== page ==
Under 28 U.S.C. § 1446(b), a “civil action or proceeding” can be removed by the filing of a notice of removal
within 30 days after receipt by a defendant by service or otherwise of the “initial pleading setting forth the claim for relief
upon which such action or proceeding is based . . . .” (italics added). Under North Dakota’s garnishment statutes, the
garnishment summons does more work than a summons in an ordinary civil action. Among other things, (1) the
garnishment summons must set forth the amount that will claimed by the plaintiff, and (2) the garnishment summons
and/or the mandatory “garnishee disclosure form” (which must accompany the summons,) requires that the garnishee
disclose any money or property held that is subject to being garnished as well as to set forth whether the garnishee is
claiming any adverse interest, setoff, or other “defense.” N.D.C.C § 32-09.1-07, 32-09.1-09. All of this precedes the
ability of the plaintiff to seek leave to file a supplemental complaint against the garnishee under § 32-09.1-12. Further,
if the garnishee fails to respond to the garnishment summons within the time required, the court upon affidavit of the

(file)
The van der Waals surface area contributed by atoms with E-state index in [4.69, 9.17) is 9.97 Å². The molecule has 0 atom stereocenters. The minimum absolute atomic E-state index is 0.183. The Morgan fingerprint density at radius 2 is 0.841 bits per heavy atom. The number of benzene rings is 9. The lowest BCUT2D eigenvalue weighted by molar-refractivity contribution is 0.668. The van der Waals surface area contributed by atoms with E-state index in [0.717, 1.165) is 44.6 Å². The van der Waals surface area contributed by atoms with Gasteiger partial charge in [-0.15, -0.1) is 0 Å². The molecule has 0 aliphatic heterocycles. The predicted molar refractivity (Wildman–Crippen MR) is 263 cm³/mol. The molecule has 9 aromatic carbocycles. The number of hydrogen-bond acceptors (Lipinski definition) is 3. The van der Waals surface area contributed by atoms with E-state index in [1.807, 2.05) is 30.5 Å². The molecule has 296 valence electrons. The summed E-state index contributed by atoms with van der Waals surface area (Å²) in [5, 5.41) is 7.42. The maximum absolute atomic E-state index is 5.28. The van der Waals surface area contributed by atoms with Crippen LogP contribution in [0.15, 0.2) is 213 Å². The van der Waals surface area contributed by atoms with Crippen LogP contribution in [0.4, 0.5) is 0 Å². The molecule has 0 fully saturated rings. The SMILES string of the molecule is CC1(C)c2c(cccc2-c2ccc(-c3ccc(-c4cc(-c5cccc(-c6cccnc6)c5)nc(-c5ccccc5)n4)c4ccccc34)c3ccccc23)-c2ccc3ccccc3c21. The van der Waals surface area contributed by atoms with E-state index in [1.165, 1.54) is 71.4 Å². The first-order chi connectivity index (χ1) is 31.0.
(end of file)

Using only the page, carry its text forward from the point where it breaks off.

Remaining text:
plaintiff may render a judgment against the garnishee without plaintiff having to first seek leave to file a supplemental
complaint. N.D.C.C. § 32-09.1-14. Finally, the garnishment process contemplates (and in fact specifically exists) to
provide for recovery of the garnished property from the garnishee.
Given all of this, there is an argument of some force that the garnishment summon constructively is the initial
pleading setting forth a claim for relief upon which the proceeding is based and that the garnishee constructively is a
defendant for purposes of s 1446(b). See Northern States Power Co. v. TriVis, Inc., No. 16-51, 2016 WL 2621953 (D.
Minn. May 6, 2016) (no objection raised to removal of a Minnesota garnishment proceeding within thirty days of service
of the garnishment summons and before the filing of a motion seeking leave to file a supplemental complaint); Hamptons